The 119-Test Australian wicketkeeper said it was important to stay fit and healthy, and getting involved in Masters competitions enabled people to be competitive, no matter what age.

Gold Coast-based Sarah Burr talks about the Major League Pickleball franchise with which she played and fondly describes it as pretty crazy.

Former NFL champion Larry Fitzgerald, superstar swimmer Michael Phelps, Phoenix Suns basketball All-Star Devin Booker and country music singer Dierks Bentley are among the owners of AZ Drive, which drafted Burr into its four-person team for a tournament in January.

Burr, who only took up pickleball two years ago and has since competed around the world, said she had seen the sport completely change lives, particularly for former tennis and squash players.

“It is super accessible and is for all ages from two to 100,” Burr said. “It’s inclusive and you play with people in wheelchairs regularly. It is cool like that, and fun for everyone.”

While there will be former Olympians and Australian sporting stars taking part, the Masters Games are about getting together with sporting mates and having a go, with no qualification standards.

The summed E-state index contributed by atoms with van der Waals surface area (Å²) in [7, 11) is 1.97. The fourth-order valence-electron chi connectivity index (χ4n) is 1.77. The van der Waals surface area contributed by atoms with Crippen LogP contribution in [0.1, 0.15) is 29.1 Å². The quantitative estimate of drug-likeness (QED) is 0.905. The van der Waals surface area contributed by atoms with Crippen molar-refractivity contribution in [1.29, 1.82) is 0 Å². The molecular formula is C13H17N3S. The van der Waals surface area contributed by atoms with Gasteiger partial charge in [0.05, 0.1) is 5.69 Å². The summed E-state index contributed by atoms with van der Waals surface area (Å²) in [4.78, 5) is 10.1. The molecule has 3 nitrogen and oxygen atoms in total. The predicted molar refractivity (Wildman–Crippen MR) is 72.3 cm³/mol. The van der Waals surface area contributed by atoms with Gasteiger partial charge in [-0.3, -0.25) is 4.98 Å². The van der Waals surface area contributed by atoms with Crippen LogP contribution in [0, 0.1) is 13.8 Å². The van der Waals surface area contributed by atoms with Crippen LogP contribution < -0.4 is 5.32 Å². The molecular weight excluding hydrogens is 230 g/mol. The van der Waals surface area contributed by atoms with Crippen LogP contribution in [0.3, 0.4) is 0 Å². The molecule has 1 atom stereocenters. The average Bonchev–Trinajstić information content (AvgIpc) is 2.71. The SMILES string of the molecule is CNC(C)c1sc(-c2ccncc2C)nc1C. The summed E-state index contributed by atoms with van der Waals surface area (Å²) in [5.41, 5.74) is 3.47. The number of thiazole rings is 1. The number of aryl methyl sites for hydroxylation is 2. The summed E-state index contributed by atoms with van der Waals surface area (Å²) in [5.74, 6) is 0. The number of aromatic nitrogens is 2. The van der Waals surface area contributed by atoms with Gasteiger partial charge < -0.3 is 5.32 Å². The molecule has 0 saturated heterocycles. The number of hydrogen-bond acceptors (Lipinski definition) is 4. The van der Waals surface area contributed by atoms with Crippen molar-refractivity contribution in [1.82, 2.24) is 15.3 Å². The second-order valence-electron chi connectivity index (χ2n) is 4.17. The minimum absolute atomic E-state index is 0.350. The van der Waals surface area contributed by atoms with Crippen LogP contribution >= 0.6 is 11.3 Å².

Ages range from 30 upwards in all but swimming and gymnastics (Masters start at 18). The oldest competitor to sign up so far has been tennis player Henry Young, who will turn 100 in September.

General manager Jane Woodlands-Thompson said people loved reigniting rivalries, and this year an Intercol challenge had been set between intra-state and interstate schools.

Collegians who used to travel to play against each other on that never-to-be-forgotten trip or the neighbouring school they were desperate to beat are reaching out to rivals to face off again.

“Sport is synonymous with rivalries – whether it’s between corporate giants, the big four banks, law firms nationally or neighbouring Masters sports clubs,” Ms Woodlands-Thompson said.

“Whether teams are passionate about winning, or, simply having a go, catching up on the field and afterwards to share an anecdote or two with mates will be well worth heading to Adelaide for.

“Once you choose a sport [or two] – and it could be anything from our traditional sports like softball, touch, rugby, basketball, netball and bowls or a newcomer like yoga sports or pickleball – individuals and teams will have six months to get in shape.”

The Australian Masters Games will welcome teams and competitors from New Zealand and other neighbouring countries, with strong interest already registered from Canada, US, Singapore and Ireland.

For interstate and international visitors, the games team will assist in putting together personalised itineraries for those who enter, to make the most of their stay and see the best of what South Australia has to offer.

Registrations are open for more than 40 sports with another 10 to be added in the coming weeks.

To find out more or to register, including taking advantage of VIP GOLD benefits before they run out, click here: